8 inch single-cut flat mill bastard file. Stanley 22-171.
Fine-tip utility tweezers. Rio Grande 115053.
Flush cutters. Xuron 2175F.

I also own a Harbor Freight 8 inch 5-speed bench drill press.

I normally file the pin flat and then gently punch the pin out. I still need to learn to drill the pin out.

I used to use tweezers to place washers onto/around pins. I now lay the washer outside face down on a small piece of paper towel on my dominant index finger, and holding the razor with pin in my non-dominant hand insert the pin through the washer.
I should add that I use the 5/64 inch split point twist drill bit for drilling new holes, not for removing old pins.

Digression: I have tried drilling 1/16 and 5/64 new holes, and prefer the 5/64. Pushing my 1/16 pin rod through new 1/16 holes requires real effort. Not sure if that is a good thing or not.
5/64" bit is the way.
I keep a few extras too. One chucked up in a pin vice so I can make holes in restored scales wider. Sure helps and gives you a little working room for centering if you need it.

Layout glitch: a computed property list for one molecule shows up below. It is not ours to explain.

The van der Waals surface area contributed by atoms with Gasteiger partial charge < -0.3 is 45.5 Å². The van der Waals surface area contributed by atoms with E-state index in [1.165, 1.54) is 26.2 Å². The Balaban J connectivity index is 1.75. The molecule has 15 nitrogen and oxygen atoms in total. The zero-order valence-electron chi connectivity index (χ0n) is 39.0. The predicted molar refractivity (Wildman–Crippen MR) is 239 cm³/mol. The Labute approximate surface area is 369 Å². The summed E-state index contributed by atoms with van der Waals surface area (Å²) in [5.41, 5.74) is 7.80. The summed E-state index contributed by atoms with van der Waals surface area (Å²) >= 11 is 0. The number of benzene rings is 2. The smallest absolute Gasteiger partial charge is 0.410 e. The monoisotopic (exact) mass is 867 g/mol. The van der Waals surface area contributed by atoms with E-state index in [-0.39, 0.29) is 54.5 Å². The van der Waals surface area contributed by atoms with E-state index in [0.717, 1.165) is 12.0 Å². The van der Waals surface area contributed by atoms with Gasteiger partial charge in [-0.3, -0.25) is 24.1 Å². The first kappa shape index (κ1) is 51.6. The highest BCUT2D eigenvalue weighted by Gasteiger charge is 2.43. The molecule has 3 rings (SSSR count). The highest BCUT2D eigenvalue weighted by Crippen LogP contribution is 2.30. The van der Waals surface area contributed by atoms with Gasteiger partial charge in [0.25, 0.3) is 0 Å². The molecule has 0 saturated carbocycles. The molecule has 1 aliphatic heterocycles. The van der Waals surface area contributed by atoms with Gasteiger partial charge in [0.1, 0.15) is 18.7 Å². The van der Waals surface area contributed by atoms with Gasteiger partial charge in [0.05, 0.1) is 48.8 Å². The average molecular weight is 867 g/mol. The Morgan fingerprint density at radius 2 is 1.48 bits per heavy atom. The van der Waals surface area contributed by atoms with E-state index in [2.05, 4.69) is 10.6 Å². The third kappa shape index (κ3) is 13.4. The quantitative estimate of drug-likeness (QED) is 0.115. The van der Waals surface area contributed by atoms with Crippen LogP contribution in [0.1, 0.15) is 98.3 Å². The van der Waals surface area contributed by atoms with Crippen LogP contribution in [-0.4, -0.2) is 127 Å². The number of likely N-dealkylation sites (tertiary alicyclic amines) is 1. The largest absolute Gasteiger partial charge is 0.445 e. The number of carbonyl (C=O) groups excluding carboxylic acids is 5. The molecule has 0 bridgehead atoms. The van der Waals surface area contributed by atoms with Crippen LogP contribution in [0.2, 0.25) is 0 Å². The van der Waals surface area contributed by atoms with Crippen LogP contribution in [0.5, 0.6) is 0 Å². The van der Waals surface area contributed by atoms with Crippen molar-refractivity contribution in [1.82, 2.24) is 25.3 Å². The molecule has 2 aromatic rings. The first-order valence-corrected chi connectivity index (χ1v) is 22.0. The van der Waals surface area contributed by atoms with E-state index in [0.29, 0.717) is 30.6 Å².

Yup, I drill 1/16th inch holes, then enlarge with a 5/64th in drill bit in a pin vise and taper with a 1/16 diamond tapered burr in a pin vise. The slightly enlarged and tapered hole give the pin room to expand without splitting the scale. It also locks the pin to the scale.

When you peen the pin head it does not just enlarge the head, it affects the whole pin. Which is also why most factory pins are bent.

I like pin vises with a rotating ball end, pin vises are not expensive, so I have a selection that I keep bits in permanently for pinning.
Not all rod stock is created equal either. The Ralf Aust pin kits that Maggard's was selling (the nail type) are a little smaller and will work just fine in a 16th hole, whereas you'll want to use a 5/64 bit if you're using true 1/16 stock. I knew this, but forgot, but learned again yesterday when I mocked up a set of scales with an Aust pin but then managed to rebreak the glue joint in the repair I'd made in the scale trying to ease a piece of 1/16 into it. All's well that ends well, though, I made brass liners for the pivot and reglued it and drilled it out so the regular stock fit perfectly and it pinned up no problem. (Pics in the "workbench" thread).